It was good to see some of you at IFE last month in London. Hopefully further face to face meetings will be held in the coming months.
Generally we have seen demand return in March to previous levels after five months of weakness. We believe the cause of the slowdown was due to a general overstocking of ingredients throughout the supply chain. This potentially will lead to a tightening of availability generally, so we would recommend orders are placed well in advance for the next few months to avoid disappointment.
We continue our Tree planting scheme with Oblong Trees, offsetting the company carbon production through commuting, travelling and general office use. This is a 10 year scheme, and trees are planted in UK, Indonesia, Kenya and elsewhere.
Attention is turning to new crop expectations since sowing is due to take place. From sales of planting seed we can see a significant reduction in GWS grades being chosen by farmers. This is a continued trend now for several years. GWS are only really for the export market, whereas Shine skin have a ready domestic requirement. Some forecasts reduce the expected volume of GWS by 50% over 2022, meaning just a few thousand metric tonnes will be harvested. This will drive a significant price gap between the two varieties. Traditionally GWS trades at a premium to Shine skin, although this season we see otherwise due to sluggish export demand.
The availability of EU compliant organic pumpkin is becoming ever more challenging, and several suppliers are withdrawing from this market.
Prices remain stable as there are ample supplies from Kazakhstan even though we are seeing an uplift in demand. It is proving challenging to meet EU direct consumption levels for HCN of < 150mg/kg. Despite heat treatment, this is an industry wide challenge.
The market is behaving very unconventionally. Due to the high prices, planting in India for the summer crop was up nearly 100%. It has been damaged to some extent by unseasonal weather patterns. Demand for sesame has been weak from EU/USA countries too however.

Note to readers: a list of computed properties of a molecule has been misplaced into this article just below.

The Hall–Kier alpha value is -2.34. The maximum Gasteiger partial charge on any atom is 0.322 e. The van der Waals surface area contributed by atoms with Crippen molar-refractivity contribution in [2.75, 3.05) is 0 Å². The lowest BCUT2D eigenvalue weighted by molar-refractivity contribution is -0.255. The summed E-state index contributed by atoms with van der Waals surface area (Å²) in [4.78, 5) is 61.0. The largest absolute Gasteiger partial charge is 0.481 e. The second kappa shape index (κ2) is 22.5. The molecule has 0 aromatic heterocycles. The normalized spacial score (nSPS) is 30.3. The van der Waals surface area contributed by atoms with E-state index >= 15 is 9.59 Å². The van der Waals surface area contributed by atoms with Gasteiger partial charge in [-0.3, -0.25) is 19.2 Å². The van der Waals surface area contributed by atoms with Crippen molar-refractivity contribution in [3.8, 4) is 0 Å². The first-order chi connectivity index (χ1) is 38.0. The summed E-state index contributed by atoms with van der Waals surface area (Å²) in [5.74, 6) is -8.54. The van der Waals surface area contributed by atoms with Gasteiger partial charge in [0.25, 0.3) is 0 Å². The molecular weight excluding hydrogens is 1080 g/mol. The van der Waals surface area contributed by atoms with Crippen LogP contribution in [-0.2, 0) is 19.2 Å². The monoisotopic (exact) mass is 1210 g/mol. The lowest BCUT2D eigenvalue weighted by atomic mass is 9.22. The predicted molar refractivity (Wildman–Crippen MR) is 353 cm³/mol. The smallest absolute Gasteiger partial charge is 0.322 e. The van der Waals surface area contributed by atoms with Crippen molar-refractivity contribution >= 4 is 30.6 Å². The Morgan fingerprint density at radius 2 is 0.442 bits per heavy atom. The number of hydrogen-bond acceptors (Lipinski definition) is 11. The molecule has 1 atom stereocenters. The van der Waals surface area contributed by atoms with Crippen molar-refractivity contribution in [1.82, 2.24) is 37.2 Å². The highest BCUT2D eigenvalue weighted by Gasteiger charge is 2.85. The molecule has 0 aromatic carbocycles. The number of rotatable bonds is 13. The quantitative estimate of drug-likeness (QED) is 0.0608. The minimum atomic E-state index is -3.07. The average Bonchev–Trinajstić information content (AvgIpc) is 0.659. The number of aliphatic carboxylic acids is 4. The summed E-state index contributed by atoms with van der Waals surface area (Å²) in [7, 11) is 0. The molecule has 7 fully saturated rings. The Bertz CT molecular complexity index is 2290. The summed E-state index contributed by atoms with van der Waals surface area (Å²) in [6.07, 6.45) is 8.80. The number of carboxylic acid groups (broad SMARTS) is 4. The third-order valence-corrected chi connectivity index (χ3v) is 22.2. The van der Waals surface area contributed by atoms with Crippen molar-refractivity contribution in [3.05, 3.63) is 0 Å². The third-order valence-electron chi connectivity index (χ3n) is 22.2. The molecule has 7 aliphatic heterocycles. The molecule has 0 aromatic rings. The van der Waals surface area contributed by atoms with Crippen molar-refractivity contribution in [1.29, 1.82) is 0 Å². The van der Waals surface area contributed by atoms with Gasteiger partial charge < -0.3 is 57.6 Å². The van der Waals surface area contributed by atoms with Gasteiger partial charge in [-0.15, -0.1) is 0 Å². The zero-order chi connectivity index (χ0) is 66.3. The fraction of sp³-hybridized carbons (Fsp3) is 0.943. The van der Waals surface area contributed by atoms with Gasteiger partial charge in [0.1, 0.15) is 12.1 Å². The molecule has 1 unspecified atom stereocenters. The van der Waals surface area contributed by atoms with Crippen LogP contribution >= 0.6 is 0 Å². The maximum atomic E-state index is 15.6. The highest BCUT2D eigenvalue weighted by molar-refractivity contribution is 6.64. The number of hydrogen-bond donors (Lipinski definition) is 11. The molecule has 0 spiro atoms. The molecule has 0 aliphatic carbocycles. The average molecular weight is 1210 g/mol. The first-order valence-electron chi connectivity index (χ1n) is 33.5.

In the USA, the import authorities are paying particular attention to pesticide levels in seed from all origins, which is resulting in several rejections and refused import permits. Suppliers get blacklisted if found to have shipped non conforming cargo. In the EU we see plenty of non conforming cargo from African and Turkish shippers.
Tender demand from South Korea keeps the market firmer than it feels it should be at present, with a lack of significant buying interest from anywhere else.
Demand is weak currently, but in some ways this is good since we are expecting availability for good quality material to decline as we approach summer. Whilst we see some firmness in origin pricing, logistic costs are reducing keeping the price level stable.
In EU we are aware of cheap Russian imports attracting some clients. Offers are significantly below material genuinely sourced from Ukraine or Poland.
Prices remain relatively stable with some smaller players discounting the market slightly. The general feeling is supplies from Ukraine should be OK for 2023 harvest, and as long as the grain corridors stay open, seeds will flow to the global market for the oil trade.
It is some concern that southern Europe is entering the planting season suffering a drought, which may impact yields if it continues into the Spring and early summer.
Demand from China has returned and is as strong as ever and is becoming the focal market for many processors.
We are genuinely concerned as to where poppy supplies are going to come from for 2023 season. All regions have reduced their production significantly, as a consequence to poor demand for alkaloid. To some extent the decline in demand from Ukraine and Russia has helped, but there is no reason this will not return, and poppy will be extremely short.
Harvesting ends in Peru late April. The crop is smaller than last season, as exports fell 15% and farmers switched to more lucrative crops. Bolivia will follow in a couple of months, and is dependent on the weather. Last year a severe drought impacted yields.
Quinoa is under scrutiny in the USA for pesticide levels currently, where limits are tighter than in the EU. To meet requirements shippers send organic material, at premium prices.
Good quality chia is hard to come by now as we approach the end of the season, this is particularly true for organic material. South America will start planting soon which will then give a view on new season availability and pricing. We are seeing an increasing crop area of good quality material from northern India, where pricing looks attractive in comparison.
White chia volumes from Paraguay and Bolivia look promising compared to last year and new crop availability should be around August for shipment.